Mary Wilson, singer, best-selling author, motivational speaker, businesswoman and founding member of the Supremes has died.
Mary Wilson, a co-founder of the Supremes, has died. On Monday her death was confirmed by Jay Schwartz, her longtime publicist, she was 76.
Wilson is most known for being a founding member of the Supremes, the iconic group that became renowned for their distinct Motown sound.
Born in Greenville, Mississippi, Wilson grew up in the Brewster-Douglass projects in Detroit. Throughout her childhood, she was a singer. In 1959, Milton Jenkins, who was the manager of The Primes, a male group set out to create a female singing group. Betty McGlown first joined, she was followed by Florence Ballard, she invited Wilson and Diana Ross was the last to join. In order to garner attention from Barry Gordy, Motown’s founder, the ladies frequented the Hitsville USA recording studio. Eventually, they were signed by Gordy. They became a trio in 1962 and switched their group name officially to the Supremes.
The Supremes went on to score 12 No.1 singles, five of them were consecutive and from 1964-1965. Those songs were “Where Did Our Love Go”, “Baby Love”, “Come See About Me”, “Stop! In the Name of Love” and “Back in My Arms Again.” As a co-founder of the group, she changed the face of pop music while maintaining her status as a trendsetter. Their success happened despite social, racial, and gender barriers.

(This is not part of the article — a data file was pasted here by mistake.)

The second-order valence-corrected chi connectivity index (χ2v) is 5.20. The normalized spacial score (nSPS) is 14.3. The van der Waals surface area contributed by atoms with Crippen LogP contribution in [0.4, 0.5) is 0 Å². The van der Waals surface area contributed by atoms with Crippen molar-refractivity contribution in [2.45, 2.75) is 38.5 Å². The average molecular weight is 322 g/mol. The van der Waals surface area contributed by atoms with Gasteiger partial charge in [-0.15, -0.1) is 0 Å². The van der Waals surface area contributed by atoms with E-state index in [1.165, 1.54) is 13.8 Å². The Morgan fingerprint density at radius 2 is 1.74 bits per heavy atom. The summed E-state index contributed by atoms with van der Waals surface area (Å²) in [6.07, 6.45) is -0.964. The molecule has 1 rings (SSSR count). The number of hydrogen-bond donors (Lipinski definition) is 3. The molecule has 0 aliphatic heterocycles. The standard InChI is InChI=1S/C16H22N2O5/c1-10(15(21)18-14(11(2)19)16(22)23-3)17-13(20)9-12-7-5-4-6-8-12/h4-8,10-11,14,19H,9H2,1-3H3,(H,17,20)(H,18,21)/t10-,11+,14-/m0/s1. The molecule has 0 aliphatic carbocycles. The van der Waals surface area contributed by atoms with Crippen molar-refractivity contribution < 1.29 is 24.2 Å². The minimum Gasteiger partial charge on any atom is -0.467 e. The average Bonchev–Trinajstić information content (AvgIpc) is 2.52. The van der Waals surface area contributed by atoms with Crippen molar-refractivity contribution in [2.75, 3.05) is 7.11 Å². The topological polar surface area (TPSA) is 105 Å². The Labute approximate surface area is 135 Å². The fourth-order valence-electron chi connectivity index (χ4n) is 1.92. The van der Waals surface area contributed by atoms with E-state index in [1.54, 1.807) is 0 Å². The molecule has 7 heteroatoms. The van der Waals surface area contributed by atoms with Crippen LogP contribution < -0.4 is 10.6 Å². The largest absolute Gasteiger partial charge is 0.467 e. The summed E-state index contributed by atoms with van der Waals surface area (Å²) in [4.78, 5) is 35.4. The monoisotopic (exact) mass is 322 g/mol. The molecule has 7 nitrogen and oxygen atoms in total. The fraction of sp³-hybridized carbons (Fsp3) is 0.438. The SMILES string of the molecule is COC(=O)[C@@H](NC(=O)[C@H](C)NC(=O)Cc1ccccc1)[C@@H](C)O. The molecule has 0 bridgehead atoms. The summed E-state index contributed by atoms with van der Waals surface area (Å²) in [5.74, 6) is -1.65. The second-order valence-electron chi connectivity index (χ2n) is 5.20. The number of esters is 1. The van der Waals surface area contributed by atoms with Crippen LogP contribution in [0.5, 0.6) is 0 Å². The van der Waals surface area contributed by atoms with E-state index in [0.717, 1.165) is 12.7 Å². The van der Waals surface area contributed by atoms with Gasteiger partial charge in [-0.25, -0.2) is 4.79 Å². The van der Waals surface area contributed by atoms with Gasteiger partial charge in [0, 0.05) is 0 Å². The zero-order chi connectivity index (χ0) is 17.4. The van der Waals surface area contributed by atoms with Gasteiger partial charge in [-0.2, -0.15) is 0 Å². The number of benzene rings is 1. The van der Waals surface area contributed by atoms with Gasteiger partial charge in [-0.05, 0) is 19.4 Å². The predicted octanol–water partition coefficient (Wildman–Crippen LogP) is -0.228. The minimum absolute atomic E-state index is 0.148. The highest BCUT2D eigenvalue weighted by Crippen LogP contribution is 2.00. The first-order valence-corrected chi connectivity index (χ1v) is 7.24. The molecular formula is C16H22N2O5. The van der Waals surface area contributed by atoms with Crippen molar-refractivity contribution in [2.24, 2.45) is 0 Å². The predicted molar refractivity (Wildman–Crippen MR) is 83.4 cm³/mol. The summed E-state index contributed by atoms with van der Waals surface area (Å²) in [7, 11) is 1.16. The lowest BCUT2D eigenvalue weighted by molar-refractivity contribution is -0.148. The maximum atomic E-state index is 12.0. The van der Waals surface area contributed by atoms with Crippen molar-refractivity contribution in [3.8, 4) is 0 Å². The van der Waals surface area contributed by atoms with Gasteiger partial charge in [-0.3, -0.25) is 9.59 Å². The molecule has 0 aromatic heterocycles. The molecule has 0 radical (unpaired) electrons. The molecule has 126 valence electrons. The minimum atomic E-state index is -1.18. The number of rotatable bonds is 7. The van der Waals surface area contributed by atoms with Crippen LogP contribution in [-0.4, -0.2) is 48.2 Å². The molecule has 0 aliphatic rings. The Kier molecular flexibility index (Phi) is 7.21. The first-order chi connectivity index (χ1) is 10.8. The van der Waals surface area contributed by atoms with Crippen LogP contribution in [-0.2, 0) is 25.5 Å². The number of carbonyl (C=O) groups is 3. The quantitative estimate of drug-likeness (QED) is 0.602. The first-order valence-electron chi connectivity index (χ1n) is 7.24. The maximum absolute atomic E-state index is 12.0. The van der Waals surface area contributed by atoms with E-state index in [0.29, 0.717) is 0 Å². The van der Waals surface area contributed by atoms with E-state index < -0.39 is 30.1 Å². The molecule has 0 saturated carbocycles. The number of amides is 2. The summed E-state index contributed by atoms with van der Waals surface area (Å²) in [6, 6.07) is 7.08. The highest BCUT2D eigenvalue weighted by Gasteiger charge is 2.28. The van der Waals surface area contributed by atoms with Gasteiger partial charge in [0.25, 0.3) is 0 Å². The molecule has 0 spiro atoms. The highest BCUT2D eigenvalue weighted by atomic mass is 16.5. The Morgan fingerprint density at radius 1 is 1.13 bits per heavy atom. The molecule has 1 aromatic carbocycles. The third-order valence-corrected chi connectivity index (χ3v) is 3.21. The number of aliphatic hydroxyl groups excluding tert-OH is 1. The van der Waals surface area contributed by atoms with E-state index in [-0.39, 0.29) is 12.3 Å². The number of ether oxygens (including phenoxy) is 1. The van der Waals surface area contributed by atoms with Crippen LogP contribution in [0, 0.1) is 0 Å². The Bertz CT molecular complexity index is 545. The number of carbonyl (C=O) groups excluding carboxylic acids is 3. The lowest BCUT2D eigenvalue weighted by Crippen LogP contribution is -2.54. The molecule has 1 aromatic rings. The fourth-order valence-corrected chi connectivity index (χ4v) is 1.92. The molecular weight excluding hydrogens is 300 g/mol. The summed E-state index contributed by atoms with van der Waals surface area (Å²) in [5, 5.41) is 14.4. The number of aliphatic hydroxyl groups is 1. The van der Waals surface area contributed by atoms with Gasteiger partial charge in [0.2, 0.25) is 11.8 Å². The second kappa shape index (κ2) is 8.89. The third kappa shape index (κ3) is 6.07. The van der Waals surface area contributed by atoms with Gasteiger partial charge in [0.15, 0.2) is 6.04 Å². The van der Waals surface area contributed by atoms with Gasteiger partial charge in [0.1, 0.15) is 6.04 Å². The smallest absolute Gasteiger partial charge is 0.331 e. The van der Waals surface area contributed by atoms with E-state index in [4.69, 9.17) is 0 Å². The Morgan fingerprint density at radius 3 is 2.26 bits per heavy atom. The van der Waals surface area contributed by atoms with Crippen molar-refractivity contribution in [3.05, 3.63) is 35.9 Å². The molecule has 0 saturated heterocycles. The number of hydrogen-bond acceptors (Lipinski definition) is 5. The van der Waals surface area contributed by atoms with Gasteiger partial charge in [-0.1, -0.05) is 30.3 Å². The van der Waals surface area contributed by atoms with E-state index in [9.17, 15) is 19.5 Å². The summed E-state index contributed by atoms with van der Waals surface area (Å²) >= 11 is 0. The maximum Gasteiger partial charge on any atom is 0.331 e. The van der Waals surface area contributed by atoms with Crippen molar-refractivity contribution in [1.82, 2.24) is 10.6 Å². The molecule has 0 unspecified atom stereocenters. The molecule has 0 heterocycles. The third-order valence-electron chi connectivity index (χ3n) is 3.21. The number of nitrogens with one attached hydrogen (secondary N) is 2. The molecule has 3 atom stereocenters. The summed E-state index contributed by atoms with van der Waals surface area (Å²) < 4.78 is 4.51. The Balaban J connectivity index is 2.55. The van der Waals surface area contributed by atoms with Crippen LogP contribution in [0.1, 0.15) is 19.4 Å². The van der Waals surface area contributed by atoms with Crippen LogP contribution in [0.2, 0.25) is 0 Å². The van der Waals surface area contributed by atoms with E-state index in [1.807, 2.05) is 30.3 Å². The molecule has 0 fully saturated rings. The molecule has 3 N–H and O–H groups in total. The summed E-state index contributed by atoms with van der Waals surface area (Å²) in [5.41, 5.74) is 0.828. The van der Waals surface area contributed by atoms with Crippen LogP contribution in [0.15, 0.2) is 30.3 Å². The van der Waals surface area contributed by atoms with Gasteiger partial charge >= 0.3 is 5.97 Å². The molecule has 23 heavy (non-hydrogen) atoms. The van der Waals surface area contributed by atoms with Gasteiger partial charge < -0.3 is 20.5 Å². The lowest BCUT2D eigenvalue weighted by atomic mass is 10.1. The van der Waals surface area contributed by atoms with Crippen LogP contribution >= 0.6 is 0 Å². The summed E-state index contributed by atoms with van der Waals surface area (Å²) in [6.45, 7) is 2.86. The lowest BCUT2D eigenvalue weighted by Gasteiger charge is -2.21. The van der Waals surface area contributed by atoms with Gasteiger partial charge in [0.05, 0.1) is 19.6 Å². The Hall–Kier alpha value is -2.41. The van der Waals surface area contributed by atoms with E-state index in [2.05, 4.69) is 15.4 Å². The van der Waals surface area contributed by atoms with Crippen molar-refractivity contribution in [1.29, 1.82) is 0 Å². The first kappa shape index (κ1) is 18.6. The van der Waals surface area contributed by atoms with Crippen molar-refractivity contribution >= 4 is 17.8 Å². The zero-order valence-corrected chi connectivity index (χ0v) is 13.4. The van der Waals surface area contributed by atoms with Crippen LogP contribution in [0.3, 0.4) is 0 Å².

During the Supremes reign, Wilson was a part of their critical acclaim and helped them garner a total of 16 top-10 pop singles and 19 top-10 R&B 45s (six of them are chart-toppers), per Variety. Years later in 1970 when Ross left the group to go solo, Wilson remained a key member as other singers claimed stake as lead vocalist.
As the years progressed, Wilson went solo and would later release two individual albums and toured successfully. She was inducted into the Rock and Roll Hall of Fame as a member of the group in 1988. Over the course of her life, she also released four best-selling books, one was her 1986 autobiography Dreamgirl: My Life as a Supreme.
The world-renowned performer was also a loyal advocate for social and economic challenges in the United States and throughout the globe. “Ms. Wilson used her fame and flair to promote a diversity of humanitarian efforts including ending hunger, raising HIV/AIDS awareness, and encouraging world peace,” states a press release.
“I was extremely shocked and saddened to hear of the passing of a major member of the Motown family, Mary Wilson of the Supremes,” said Berry Gordy in a statement released on Monday. Gordy added, “I was always proud of Mary. She was quite a star in her own right and over the years continued to work hard to boost the legacy of the Supremes. Mary Wilson was extremely special to me. She was a trailblazer, a diva and will be deeply missed.”
Wilson is survived by her daughter, Turkessa; her sons Pedro Antonio Jr. and William; her sister, Kathryn; her brother, Roosevelt and 10 grandchildren and one great-grandchild.